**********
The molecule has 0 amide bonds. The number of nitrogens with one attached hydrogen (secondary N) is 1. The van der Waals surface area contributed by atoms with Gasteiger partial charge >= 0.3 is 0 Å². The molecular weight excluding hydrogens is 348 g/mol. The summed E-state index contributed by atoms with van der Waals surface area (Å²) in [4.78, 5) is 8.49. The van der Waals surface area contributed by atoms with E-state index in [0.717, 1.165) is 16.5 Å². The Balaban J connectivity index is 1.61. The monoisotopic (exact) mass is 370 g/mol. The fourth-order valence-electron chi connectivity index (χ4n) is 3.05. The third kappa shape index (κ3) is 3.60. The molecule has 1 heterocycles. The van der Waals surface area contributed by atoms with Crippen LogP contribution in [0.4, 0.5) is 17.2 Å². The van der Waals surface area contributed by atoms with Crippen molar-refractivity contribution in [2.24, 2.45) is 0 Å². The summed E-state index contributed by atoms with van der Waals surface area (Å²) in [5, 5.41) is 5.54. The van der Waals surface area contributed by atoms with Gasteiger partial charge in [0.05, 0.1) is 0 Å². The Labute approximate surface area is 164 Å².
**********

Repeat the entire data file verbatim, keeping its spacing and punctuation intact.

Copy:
The molecule has 0 amide bonds. The number of nitrogens with one attached hydrogen (secondary N) is 1. The van der Waals surface area contributed by atoms with Gasteiger partial charge >= 0.3 is 0 Å². The molecular weight excluding hydrogens is 348 g/mol. The summed E-state index contributed by atoms with van der Waals surface area (Å²) in [4.78, 5) is 8.49. The van der Waals surface area contributed by atoms with E-state index in [0.717, 1.165) is 16.5 Å². The Balaban J connectivity index is 1.61. The monoisotopic (exact) mass is 370 g/mol. The fourth-order valence-electron chi connectivity index (χ4n) is 3.05. The third kappa shape index (κ3) is 3.60. The molecule has 1 heterocycles. The van der Waals surface area contributed by atoms with Crippen LogP contribution in [0.4, 0.5) is 17.2 Å². The van der Waals surface area contributed by atoms with Crippen molar-refractivity contribution in [2.24, 2.45) is 0 Å². The summed E-state index contributed by atoms with van der Waals surface area (Å²) in [5, 5.41) is 5.54. The van der Waals surface area contributed by atoms with Gasteiger partial charge in [0.05, 0.1) is 0 Å². The Labute approximate surface area is 164 Å².